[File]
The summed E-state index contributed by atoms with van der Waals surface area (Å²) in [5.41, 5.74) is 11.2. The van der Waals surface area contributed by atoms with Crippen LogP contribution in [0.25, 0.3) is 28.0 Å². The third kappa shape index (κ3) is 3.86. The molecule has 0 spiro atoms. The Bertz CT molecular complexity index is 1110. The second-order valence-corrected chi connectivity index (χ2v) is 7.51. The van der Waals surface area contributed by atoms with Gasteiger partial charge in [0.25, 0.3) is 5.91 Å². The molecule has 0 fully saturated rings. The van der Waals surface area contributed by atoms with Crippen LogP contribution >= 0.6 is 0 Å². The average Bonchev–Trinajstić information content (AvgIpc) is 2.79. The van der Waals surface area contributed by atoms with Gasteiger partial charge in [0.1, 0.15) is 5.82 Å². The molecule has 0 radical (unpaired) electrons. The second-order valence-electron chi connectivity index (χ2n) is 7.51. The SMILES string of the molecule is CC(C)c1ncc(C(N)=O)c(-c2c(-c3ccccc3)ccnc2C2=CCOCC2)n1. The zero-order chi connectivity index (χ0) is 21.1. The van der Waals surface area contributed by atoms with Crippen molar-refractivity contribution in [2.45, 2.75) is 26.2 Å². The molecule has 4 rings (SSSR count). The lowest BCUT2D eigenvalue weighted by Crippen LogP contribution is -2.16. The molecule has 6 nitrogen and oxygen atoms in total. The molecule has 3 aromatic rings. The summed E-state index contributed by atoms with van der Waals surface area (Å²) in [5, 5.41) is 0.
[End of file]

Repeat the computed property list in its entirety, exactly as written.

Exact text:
The summed E-state index contributed by atoms with van der Waals surface area (Å²) in [5.41, 5.74) is 11.2. The van der Waals surface area contributed by atoms with Crippen LogP contribution in [0.25, 0.3) is 28.0 Å². The third kappa shape index (κ3) is 3.86. The molecule has 0 spiro atoms. The Bertz CT molecular complexity index is 1110. The second-order valence-corrected chi connectivity index (χ2v) is 7.51. The van der Waals surface area contributed by atoms with Gasteiger partial charge in [0.25, 0.3) is 5.91 Å². The molecule has 0 fully saturated rings. The van der Waals surface area contributed by atoms with Crippen LogP contribution >= 0.6 is 0 Å². The average Bonchev–Trinajstić information content (AvgIpc) is 2.79. The van der Waals surface area contributed by atoms with Gasteiger partial charge in [0.1, 0.15) is 5.82 Å². The molecule has 0 radical (unpaired) electrons. The second-order valence-electron chi connectivity index (χ2n) is 7.51. The SMILES string of the molecule is CC(C)c1ncc(C(N)=O)c(-c2c(-c3ccccc3)ccnc2C2=CCOCC2)n1. The zero-order chi connectivity index (χ0) is 21.1. The van der Waals surface area contributed by atoms with Crippen molar-refractivity contribution in [2.45, 2.75) is 26.2 Å². The molecule has 4 rings (SSSR count). The lowest BCUT2D eigenvalue weighted by Crippen LogP contribution is -2.16. The molecule has 6 nitrogen and oxygen atoms in total. The molecule has 3 aromatic rings. The summed E-state index contributed by atoms with van der Waals surface area (Å²) in [5, 5.41) is 0.